"The government wants to create a kind of secret coffers to be used without control," opposition lawmaker Salomon Centeno said.

Under the proposed reform, officials would determine an "optimum level" of reserves each year, with any excess transferred to a government-controlled development fund for overseas purchases and paying off foreign debt.

Government and bank officials together would be expected to agree on the method for determining how much should remain in reserves — a topic that has put Chavez at odds with Central Bank directors in recent months.

Centeno, vice president of the congressional finance committee, said the spending of some $5 billion reserves by the Chavez administration could greatly increase inflation.

Centeno said he expects Chavez to use some of the bank's reserves on programs that would help maintain his popularity ahead of presidential elections next year. Chavez has predicted victory by a wide margin in the elections tentatively set for December.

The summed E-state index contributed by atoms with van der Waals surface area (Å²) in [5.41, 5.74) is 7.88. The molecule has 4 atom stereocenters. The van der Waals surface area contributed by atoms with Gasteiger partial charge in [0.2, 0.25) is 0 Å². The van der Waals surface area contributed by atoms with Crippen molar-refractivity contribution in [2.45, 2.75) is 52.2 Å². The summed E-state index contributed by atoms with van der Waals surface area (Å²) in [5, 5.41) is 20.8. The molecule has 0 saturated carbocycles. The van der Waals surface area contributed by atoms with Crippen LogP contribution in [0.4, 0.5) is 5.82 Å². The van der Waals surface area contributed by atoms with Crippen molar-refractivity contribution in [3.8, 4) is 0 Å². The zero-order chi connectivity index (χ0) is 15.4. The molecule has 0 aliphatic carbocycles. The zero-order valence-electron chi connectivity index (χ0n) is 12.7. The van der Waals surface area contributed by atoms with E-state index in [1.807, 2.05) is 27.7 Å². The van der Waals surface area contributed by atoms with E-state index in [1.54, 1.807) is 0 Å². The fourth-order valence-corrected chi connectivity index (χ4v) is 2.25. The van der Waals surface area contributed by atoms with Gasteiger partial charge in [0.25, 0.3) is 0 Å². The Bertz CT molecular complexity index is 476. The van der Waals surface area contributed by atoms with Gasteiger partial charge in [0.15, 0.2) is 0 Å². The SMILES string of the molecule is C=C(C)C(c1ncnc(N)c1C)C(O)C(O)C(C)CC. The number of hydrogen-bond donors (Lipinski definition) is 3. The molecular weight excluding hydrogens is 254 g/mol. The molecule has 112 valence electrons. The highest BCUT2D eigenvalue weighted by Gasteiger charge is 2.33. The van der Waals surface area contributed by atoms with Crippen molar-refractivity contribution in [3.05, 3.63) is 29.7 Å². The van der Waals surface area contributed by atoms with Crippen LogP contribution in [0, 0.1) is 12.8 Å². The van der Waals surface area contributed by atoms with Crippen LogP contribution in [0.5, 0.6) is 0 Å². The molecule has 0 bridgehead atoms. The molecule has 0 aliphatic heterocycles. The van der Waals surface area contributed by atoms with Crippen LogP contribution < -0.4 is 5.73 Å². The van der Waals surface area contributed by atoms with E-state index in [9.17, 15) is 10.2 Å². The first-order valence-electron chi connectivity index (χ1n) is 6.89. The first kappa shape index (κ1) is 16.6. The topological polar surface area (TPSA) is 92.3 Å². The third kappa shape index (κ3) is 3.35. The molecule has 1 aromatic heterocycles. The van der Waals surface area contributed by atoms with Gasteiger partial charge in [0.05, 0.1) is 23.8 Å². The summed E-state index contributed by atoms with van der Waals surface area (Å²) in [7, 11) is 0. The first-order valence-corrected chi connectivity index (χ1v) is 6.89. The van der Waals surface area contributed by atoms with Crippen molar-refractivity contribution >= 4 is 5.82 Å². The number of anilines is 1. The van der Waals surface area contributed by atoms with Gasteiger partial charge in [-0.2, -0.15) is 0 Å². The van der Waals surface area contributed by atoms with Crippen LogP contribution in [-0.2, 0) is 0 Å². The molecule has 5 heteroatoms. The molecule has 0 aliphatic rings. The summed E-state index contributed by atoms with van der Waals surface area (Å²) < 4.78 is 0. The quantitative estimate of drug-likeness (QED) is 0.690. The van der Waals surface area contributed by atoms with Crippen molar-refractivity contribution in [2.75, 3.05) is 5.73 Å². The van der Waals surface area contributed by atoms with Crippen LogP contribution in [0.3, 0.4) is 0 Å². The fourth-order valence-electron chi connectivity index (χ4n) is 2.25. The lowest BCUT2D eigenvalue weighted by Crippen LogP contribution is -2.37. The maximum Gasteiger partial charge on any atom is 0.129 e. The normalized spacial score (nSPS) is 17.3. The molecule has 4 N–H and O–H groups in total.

National Assembly President Nicolas Maduro downplayed the criticism and said most Venezuelans favor such a change.

The Central Bank currently holds about $28.3 billion in reserves. Chavez has repeatedly said his government should have access Central Bank reserves for social spending to benefit the poor.

"I propose that we grab part of the excess international reserves, at least $5 billion, and we use it to import agriculture machinery," Chavez said in a speech last month.

Chavez, a former army officer elected in 1998, says his administration is gradually establishing a socialist economy in Venezuela, the world's No. 5 oil exporter.

So there we have it, the government plans to use the money for the very sensible purposes of paying down debt and importing agricultural machinery to go with their land reform program. They sound like excellent ideas.

Of course the opposition will still object. But what they are objecting to isn’t to any type of bad policy as there clearly isn’t one here. And it doesn’t come from any genuine concern about the lever of foreign reserves – lets not forget the opposition spent 2002 and 2003 deliberately trying to bankrupt the country and wipe out its reserves. What they really are objecting to is Chavez’s continued success with the economy which pushes them ever closer to political oblivion.